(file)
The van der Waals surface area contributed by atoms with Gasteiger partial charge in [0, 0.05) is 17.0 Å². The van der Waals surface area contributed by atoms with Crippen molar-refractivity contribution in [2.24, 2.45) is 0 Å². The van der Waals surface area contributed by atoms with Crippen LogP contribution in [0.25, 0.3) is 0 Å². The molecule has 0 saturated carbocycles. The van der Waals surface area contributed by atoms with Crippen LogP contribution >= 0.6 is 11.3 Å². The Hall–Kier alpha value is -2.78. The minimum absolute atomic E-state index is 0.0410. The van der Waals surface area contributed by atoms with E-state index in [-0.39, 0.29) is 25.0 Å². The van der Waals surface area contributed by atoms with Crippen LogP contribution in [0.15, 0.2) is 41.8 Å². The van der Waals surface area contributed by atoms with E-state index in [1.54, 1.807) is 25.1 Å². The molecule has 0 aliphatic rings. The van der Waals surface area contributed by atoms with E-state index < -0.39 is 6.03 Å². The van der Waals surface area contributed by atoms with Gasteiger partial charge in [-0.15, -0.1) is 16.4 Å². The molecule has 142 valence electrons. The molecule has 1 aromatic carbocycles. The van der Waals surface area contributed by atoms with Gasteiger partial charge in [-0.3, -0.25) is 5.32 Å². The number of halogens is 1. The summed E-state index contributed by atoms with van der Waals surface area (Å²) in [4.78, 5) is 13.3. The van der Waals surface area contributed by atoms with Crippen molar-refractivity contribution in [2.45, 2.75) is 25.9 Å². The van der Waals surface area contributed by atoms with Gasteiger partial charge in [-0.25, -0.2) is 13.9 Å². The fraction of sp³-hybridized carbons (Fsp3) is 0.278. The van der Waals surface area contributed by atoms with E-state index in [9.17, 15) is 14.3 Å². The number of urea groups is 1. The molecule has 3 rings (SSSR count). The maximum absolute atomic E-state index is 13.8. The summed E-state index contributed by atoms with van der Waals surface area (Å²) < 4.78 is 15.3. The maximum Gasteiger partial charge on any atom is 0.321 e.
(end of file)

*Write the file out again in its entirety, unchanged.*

The van der Waals surface area contributed by atoms with Gasteiger partial charge in [0, 0.05) is 17.0 Å². The van der Waals surface area contributed by atoms with Crippen molar-refractivity contribution in [2.24, 2.45) is 0 Å². The van der Waals surface area contributed by atoms with Crippen LogP contribution in [0.25, 0.3) is 0 Å². The molecule has 0 saturated carbocycles. The van der Waals surface area contributed by atoms with Crippen LogP contribution >= 0.6 is 11.3 Å². The Hall–Kier alpha value is -2.78. The minimum absolute atomic E-state index is 0.0410. The van der Waals surface area contributed by atoms with E-state index in [-0.39, 0.29) is 25.0 Å². The van der Waals surface area contributed by atoms with Crippen LogP contribution in [0.15, 0.2) is 41.8 Å². The van der Waals surface area contributed by atoms with E-state index in [1.54, 1.807) is 25.1 Å². The molecule has 0 aliphatic rings. The van der Waals surface area contributed by atoms with E-state index < -0.39 is 6.03 Å². The van der Waals surface area contributed by atoms with Gasteiger partial charge in [-0.15, -0.1) is 16.4 Å². The molecule has 142 valence electrons. The molecule has 1 aromatic carbocycles. The van der Waals surface area contributed by atoms with Gasteiger partial charge in [-0.3, -0.25) is 5.32 Å². The number of halogens is 1. The summed E-state index contributed by atoms with van der Waals surface area (Å²) in [4.78, 5) is 13.3. The van der Waals surface area contributed by atoms with Crippen molar-refractivity contribution in [2.45, 2.75) is 25.9 Å². The van der Waals surface area contributed by atoms with Gasteiger partial charge in [-0.25, -0.2) is 13.9 Å². The fraction of sp³-hybridized carbons (Fsp3) is 0.278. The van der Waals surface area contributed by atoms with E-state index in [9.17, 15) is 14.3 Å². The number of urea groups is 1. The molecule has 3 rings (SSSR count). The maximum absolute atomic E-state index is 13.8. The summed E-state index contributed by atoms with van der Waals surface area (Å²) < 4.78 is 15.3. The maximum Gasteiger partial charge on any atom is 0.321 e.